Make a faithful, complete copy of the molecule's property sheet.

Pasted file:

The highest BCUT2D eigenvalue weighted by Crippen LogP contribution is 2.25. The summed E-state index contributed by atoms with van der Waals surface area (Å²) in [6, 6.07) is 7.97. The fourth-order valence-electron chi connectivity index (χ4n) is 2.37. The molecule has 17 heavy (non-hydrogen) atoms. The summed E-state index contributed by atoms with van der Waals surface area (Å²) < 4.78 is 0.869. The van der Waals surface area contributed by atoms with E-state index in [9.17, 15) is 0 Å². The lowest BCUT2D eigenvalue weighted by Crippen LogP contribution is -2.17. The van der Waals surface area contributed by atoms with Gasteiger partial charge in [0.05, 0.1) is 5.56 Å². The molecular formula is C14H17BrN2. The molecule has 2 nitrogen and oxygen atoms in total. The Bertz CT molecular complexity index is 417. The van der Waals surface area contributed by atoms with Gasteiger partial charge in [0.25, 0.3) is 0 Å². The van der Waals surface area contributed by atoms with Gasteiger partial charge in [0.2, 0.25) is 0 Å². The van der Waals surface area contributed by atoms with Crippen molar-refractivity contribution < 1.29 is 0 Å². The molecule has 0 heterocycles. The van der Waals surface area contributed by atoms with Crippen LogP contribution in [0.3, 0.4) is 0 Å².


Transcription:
The highest BCUT2D eigenvalue weighted by Crippen LogP contribution is 2.25. The summed E-state index contributed by atoms with van der Waals surface area (Å²) in [6, 6.07) is 7.97. The fourth-order valence-electron chi connectivity index (χ4n) is 2.37. The molecule has 17 heavy (non-hydrogen) atoms. The summed E-state index contributed by atoms with van der Waals surface area (Å²) < 4.78 is 0.869. The van der Waals surface area contributed by atoms with E-state index in [9.17, 15) is 0 Å². The lowest BCUT2D eigenvalue weighted by Crippen LogP contribution is -2.17. The van der Waals surface area contributed by atoms with Gasteiger partial charge in [0.05, 0.1) is 5.56 Å². The molecular formula is C14H17BrN2. The molecule has 2 nitrogen and oxygen atoms in total. The Bertz CT molecular complexity index is 417. The van der Waals surface area contributed by atoms with Gasteiger partial charge in [0.25, 0.3) is 0 Å². The van der Waals surface area contributed by atoms with Gasteiger partial charge in [0.2, 0.25) is 0 Å². The van der Waals surface area contributed by atoms with Crippen molar-refractivity contribution < 1.29 is 0 Å². The molecule has 0 heterocycles. The van der Waals surface area contributed by atoms with Crippen LogP contribution in [0.3, 0.4) is 0 Å².